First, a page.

VOL. 129 | NO. 76 | Friday, April 18, 2014
The first earnings announcement of the 150th anniversary year for First Tennessee Bank’s parent company was one of those seemingly uncommon things in banking these days – a surprise to the upside.
Memphis street paper celebrates anniversary
In a tiny chapel at St. Mary’s Episcopal Cathedral, a group of three people listened intently last week as traffic whizzed by an open door onto Poplar Avenue on the other side of a wrought iron fence.
Shelby County recorded 208 commercial real estate sales in the first quarter, according to real estate information company Chandler Reports, www.chandlerreports.com.
Bankruptcies in Shelby County were almost the same in number for the first three months of 2014 as they were for the first quarter of 2013.
Shelby County Election Commissioners certified the ballot Wednesday, April 16, for the Aug. 7 state and federal primary elections and the nonpartisan judicial and Shelby County Schools board elections on what politicos call the “big ballot.”
After graduating from the University of Mississippi in 1962, Ed Gatlin started a successful automotive chemicals business.
It’s going to come up, so let’s get it out of the way now: Randal Grichuk was selected one pick ahead of Mike Trout in the opening round of the June 2009 First-Year-Player Draft.
When the Miami Heat came to town in early April, they were not the two-time defending NBA champions as much as they were the next obstacle between the Grizzlies and their desired destination: The Western Conference playoffs.
ARMED AND DANGEROUS. I got an email last week from a White Station classmate.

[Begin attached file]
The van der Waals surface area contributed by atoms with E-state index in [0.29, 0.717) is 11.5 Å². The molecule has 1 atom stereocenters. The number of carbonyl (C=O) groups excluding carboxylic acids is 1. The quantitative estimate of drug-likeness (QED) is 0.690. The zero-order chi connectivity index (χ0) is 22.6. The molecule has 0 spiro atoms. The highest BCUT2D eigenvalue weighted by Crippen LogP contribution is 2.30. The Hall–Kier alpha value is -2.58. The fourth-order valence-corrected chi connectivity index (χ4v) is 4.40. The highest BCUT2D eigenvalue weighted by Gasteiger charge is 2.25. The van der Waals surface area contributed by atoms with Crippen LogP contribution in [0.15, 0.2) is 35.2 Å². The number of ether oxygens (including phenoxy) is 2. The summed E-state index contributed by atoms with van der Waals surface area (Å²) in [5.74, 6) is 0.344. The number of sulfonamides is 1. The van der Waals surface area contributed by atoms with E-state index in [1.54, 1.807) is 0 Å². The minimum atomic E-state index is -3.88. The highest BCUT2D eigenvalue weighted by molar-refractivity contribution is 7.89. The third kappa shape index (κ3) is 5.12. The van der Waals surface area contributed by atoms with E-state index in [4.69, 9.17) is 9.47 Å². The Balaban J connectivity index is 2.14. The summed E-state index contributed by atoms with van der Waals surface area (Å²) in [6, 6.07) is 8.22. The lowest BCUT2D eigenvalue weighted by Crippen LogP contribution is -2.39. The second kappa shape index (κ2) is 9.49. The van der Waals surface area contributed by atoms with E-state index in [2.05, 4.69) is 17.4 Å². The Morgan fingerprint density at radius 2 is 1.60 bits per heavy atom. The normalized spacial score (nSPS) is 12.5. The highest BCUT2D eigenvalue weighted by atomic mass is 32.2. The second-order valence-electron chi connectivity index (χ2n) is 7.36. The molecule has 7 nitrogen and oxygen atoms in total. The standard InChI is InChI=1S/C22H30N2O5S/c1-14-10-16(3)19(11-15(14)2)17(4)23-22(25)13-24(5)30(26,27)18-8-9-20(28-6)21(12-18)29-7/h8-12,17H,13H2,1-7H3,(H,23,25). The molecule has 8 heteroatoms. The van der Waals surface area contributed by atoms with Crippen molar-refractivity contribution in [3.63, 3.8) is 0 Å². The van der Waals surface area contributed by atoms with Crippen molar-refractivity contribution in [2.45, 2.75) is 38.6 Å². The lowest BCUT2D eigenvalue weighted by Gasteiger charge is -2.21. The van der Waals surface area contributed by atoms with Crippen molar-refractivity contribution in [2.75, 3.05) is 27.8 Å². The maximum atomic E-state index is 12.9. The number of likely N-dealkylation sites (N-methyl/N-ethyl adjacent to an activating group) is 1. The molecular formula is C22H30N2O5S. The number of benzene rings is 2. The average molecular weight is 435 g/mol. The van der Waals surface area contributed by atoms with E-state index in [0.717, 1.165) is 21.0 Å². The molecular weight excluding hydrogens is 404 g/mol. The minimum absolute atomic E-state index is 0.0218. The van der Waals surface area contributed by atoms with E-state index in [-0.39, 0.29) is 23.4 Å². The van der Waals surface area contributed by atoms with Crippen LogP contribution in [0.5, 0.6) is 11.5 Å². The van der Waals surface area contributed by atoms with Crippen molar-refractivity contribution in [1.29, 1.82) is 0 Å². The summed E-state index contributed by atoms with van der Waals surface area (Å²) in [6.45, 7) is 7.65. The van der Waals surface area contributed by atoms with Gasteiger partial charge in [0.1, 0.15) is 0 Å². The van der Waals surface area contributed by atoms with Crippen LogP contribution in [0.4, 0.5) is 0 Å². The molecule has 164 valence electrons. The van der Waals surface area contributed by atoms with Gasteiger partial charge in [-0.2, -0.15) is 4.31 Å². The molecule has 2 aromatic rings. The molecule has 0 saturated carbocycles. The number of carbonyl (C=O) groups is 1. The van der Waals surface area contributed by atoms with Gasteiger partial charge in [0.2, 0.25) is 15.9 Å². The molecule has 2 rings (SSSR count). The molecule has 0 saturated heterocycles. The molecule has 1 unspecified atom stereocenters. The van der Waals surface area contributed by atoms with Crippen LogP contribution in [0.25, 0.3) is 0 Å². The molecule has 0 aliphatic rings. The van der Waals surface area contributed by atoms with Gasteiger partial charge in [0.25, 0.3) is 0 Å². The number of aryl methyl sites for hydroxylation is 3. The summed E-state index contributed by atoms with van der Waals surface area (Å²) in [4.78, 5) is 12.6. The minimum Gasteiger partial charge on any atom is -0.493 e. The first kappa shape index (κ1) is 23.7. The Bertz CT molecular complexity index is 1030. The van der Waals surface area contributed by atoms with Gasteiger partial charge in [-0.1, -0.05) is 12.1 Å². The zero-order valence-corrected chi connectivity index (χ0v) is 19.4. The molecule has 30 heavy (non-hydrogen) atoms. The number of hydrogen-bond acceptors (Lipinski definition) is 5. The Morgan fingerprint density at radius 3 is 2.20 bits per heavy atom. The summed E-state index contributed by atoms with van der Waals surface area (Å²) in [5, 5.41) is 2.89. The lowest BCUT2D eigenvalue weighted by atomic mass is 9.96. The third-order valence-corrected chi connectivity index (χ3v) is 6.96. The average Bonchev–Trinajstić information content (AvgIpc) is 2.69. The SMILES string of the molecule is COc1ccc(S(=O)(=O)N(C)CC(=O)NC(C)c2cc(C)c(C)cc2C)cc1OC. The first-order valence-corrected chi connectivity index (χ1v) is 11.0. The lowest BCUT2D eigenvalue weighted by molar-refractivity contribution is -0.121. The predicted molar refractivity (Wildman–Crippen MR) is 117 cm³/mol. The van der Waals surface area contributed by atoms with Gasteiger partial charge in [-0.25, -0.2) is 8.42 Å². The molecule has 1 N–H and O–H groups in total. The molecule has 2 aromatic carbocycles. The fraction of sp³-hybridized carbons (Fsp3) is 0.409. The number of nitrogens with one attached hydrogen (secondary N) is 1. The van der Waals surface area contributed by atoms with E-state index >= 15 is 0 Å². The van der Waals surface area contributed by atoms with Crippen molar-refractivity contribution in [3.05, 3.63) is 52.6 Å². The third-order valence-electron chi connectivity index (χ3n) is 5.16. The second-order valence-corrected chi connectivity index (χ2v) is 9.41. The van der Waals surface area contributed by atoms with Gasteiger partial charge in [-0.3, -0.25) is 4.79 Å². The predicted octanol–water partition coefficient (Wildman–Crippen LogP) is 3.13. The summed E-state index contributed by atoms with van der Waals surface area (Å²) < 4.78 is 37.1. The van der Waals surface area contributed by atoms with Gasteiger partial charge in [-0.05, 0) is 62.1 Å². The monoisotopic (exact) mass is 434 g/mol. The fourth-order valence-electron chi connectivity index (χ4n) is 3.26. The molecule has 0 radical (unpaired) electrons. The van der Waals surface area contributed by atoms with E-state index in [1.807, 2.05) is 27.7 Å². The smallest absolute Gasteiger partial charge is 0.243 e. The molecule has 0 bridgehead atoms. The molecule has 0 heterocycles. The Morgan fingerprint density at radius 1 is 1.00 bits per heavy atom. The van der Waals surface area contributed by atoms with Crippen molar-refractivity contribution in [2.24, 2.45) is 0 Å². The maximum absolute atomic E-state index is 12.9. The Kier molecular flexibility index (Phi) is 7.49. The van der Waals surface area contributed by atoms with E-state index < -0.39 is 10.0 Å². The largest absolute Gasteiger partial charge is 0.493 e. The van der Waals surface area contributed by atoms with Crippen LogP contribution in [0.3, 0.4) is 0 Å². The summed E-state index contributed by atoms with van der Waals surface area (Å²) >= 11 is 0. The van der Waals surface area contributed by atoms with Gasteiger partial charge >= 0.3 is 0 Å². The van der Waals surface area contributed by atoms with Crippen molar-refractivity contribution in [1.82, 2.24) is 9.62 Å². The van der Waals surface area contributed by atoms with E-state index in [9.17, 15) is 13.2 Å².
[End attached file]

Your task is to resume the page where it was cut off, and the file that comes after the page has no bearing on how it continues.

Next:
Conventional wisdom seems to indicate that the steps to finding a new job are writing a resume, and then applying to job postings online. Soon after, every company will contact you for an interview and after one meeting, you’ll get a great offer and start just a few weeks later. Months after trying this method, jobseekers feel frustrated and confused.
Ray’s take: A recent CareerBuilder survey shows that one in five workers said they plan to change jobs this year or next.
NASHVILLE (AP) – State lawmakers concluded a session Thursday in which they approved measures to allow folks to buy wine in grocery stores, fight methamphetamine production and give high school graduates free tuition at community colleges.
Here is a list of some of the winners and losers of the legislative session that concluded on Thursday.
NASHVILLE (AP) – Legislation that makes changes to the process for selecting books for public schools is headed to Republican Gov. Bill Haslam's desk.
NASHVILLE (AP) – The Senate has backed down in its standoff with the House over Gov. Bill Haslam's bill to limit the sale of cold and allergy medicines used to make illegal methamphetamine.
NEW YORK (AP) – Wal-Mart is delving deeper into financial services at its stores and shaking up the money transfer business.
NEW YORK (AP) – Target is vastly expanding the goods available to order by subscription as it fends off its biggest non-traditional retail rival, Amazon.com.
WASHINGTON (AP) – A Senate Democratic bill gradually increasing the federal minimum wage to $10.10 hourly would require private businesses to spend $15 billion more in salaries when it takes full effect in 2017, the Congressional Budget Office estimated Thursday.
WASHINGTON (AP) – Secret Service investigators say they are close to gaining a full understanding of the methods hackers used to breach Target's computer systems last December.